Yes, as many of you have noticed, I’ve gone metric. When I return to the states, I will no longer quote energy in British Thermal Units. It’s all kilo-joules now. Last weekend I ran the Central Coast half marathon, in a personal record setting time. So far, this is a good trend. At this rate, by the time I am 80 years old, I will be able to travel in time if I keep getting faster. Despite having been at the peak of my personal fitness a year ago, and slowly watching all that training and shape disappear over the last 12 months in Australia, I managed to push myself for the last six weeks and focus on running enough to put up a decent showing. For comparison, the first half marathon I ran 5 years ago was 2:07, within a couple of years of my transplant. Last year I ran two half marathons, both in 1:58 and 1:59, though one was at the end of the Lonestar 70.3 (half Ironman) and the other was at T3 practice after a 40 mile bike ride. I was terrified that I’d just squeak out a 1:59 prove how I’ve lost everything I worked so hard for.
My plan was to aim for a stretch goal of 1:45, which is not that hard for a serious runner. I am not a serious runner. But I set out on a pace to maintain that, aiming for 5 minutes per k (about 8 minute miles), and I held that for 18 ks. At the 18 k mark, with 3 ks left, and my watch at 1:30, I needed to hold 3 more ks at my pace to hit my stretch goal. My body announced that this was not going to happen, by cramping up various muscles in my leg on different strides. I started shoving extra salt, gu, water, anything I could get down my through. But my pace fell off, and I was now dodging through all the 10K runners
Despite being right in the middle of the pack for my age group, this is definitely what I love to do.
Food price versus food pleasure
After our race, we cleaned up at the beach house, packed the cars, and headed to lunch. After a long run, I often can’t even keep food in my stomach, much less enjoy a meal. Essentially what begins is a battle between my need for calories and my digestive system’s desire to reject those calories. One of our group had picked a “2 chef hat” restaurant (Aussie equivalent of Michelin stars, max of 3) for lunch, so I was equally worried about my ability to handle being at a top restaurant and not even getting to “keep” the meal. It turned out to be fine. Over the course of the meal, I got to thinking and realized that my enjoyment of a meal is strongly affected by price. I think this makes me middle class, or possibly even “upper lower class”, and I’m perfectly cool with that. I’m glad other people enjoy fine food. It’s simply not even close to worth it for me.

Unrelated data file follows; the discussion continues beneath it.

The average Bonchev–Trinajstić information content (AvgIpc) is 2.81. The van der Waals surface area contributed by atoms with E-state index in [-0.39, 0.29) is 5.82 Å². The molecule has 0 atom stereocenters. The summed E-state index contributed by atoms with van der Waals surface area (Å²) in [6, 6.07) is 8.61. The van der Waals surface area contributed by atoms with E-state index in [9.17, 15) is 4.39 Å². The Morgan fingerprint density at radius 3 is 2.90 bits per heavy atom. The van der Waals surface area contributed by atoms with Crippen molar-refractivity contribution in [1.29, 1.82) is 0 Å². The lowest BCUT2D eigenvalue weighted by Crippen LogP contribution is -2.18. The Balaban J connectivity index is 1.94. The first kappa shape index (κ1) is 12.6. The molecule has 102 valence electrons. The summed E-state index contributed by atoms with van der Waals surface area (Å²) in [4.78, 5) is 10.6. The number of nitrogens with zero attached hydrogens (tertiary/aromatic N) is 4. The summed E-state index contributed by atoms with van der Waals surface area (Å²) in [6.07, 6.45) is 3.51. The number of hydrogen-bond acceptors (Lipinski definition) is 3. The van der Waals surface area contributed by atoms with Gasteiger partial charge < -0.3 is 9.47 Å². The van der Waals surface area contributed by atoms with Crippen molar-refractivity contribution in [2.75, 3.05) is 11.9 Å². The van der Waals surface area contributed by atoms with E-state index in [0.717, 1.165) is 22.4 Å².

Movember is over
I’ve shaved. Movember is over. My fundraising total was simply disappointing (thanks so much to those of you who did contribute – Atlassian raised close to $30,000, which is fantastic). My only explanation is that my past fundraising events have been a week long tour of Texas on my bike, and a year-long quest to do an Ironman, so maybe growing a moustache seemed petty in return to my normal donors. I would much rather suffer in the heat and cold on my bike, or wake up every morning at 5 for one year, or spend hours on the physical therapy table gritting my teeth as they torture me, than grow a moustache. It was definitely the least enjoyable thing I’ve ever done for charity – entirely due to my inability to grow facial hair and Lisa’s open hatred for my mo’. The camaraderie at work among all of us participating was exceptional, and of course the cause is very close to my heart.
Last person waiting
I think I might be one of the last people I know to see Waiting for Superman. Despite having waited this long, it’s timing couldn’t be better in helping highlight the need to connect with you passion and find what you love to do. Geoffrey Canada is such a brilliant example of this – and why education has always been something I care about, despite having barely dabbled in trying to help make things better. If you haven’t seen the movie (and you live in the U.S. or you care about education) there isn’t anything I’ve seen this good in a long, long, time. During this week, yet another great Breakthrough Austin video came out. So proud of the kids and staff at Breakthrough in what they do every day in creating a path to college for kids.